Looking back now, I know that experience deterred me from becoming a psychologist until I was in my early 30s. I had always been a person who had a gift for listening to people. People often told me things that I wasn’t ready to hear. Even as a teenager I would wonder why adults told me their life secrets when I hadn’t even asked. Perhaps I sent out a vibe that I was someone who really understood what it was like to suffer in life.
I also have a philosophical side, always thinking about why things are the way they are.Never, satisfied with simplistic answers to my questions, I would later double major in philosophy and religion during college.
My brother’s suicide exploded my family
My brother’s suicide exploded my family. In less than four years, I went from being the youngest in a family of five to a teenager in a family of two—just my mother and me. Her two divorces and the tragic death of her son had pushed her into excessive drinking. I had a spiritual transformation a few years later and found many stand-in moms, dads, sisters, and brothers. But, in some ways I was still an emotional orphan because my Dad was unavailable and my mother was just trying to put one foot in front of the other.
All of these experiences shaped me into a man who was passionate to understand what makes healthy relationships tick, what makes families thrive, what makes people happy and how to make sense of senseless suffering in a way that makes hope and joy possible.
“I understand people in pain”
Growing up, I watched marriages crumble throughout my extended family. It made me determined to discover the secrets of making love last. Over the last 25 years, my clients have been my best teachers as to what really works and how people can bounce back after they hit a wall. I understand people in pain. I also understand how to move forward. When you blend real life experience with research-based knowledge, you get a very powerful and effective combination.
My Honors thesis at Westmont College probed the philosophical problem of evil. After college I obtained a Masters degree in theology. I wrote my thesis on the theological understanding of suffering. Can you see how I was heading toward clinical psychology without even knowing it?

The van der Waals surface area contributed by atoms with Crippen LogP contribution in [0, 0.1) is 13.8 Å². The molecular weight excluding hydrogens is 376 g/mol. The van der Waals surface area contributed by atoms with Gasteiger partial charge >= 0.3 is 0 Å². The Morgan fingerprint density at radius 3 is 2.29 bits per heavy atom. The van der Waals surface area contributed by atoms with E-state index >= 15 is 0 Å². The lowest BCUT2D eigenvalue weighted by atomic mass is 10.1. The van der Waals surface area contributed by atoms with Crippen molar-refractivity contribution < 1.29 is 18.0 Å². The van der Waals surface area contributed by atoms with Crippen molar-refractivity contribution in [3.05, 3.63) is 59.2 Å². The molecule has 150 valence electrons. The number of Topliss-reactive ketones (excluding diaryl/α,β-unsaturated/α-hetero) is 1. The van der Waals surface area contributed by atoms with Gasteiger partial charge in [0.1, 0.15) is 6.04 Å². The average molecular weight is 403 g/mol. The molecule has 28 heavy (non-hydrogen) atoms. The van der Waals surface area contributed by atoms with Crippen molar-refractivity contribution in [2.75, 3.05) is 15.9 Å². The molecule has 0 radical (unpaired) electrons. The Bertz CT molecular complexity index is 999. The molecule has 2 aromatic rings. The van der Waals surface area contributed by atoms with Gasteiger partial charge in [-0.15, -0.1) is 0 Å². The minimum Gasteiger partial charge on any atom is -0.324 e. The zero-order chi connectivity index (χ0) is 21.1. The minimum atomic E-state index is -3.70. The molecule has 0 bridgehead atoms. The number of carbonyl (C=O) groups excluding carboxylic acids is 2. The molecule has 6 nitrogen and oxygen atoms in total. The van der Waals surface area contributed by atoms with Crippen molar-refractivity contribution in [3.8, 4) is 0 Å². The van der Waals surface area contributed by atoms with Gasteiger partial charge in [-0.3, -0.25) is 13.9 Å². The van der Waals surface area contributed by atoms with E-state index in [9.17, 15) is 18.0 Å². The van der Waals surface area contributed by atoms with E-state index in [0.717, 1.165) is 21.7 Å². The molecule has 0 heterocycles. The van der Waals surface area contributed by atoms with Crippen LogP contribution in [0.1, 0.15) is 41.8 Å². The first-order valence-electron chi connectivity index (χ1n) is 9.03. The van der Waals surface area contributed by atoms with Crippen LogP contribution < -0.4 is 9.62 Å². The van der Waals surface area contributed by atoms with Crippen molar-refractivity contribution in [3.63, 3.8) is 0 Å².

After spending time in Christian ministry and then working as a software engineer, I set my sights on becoming a psychologist.I got a late start, but I had a wealth of life experience and I knew exactly where the various strands of my life where pointing toward. I was married with three young children. My wife (yup, same wife) of over 40 years is still my best friend.
In my life, I have seen both how bad things can be and how good things can be.
“…so that you can experience a rare blend of effective approaches.”
My own disastrous experience in therapy made me determined to approach my training in psychology in a very particular way. While working toward my Ph.D. from the California School of Professional Psychology (Alliant University), I made a point to learn several different approaches to therapy: interpersonal, cognitive behavioral, family systems, emotion-focused, developmental, and the list goes on. As a result, I don’t have a one-size-fits all approach. I know how to switch gears to give you what you need for your unique situation.
Good therapy is interactive. It is a conversation. It is a profound connection that can change your life. It is a real relationship with a therapist even though it has professional boundaries. Thankfully, my style is nothing like the psychologist I was first exposed to at age 12. I have sifted through a lot of things so that you can experience a rare blend of effective approaches when you start therapy with me.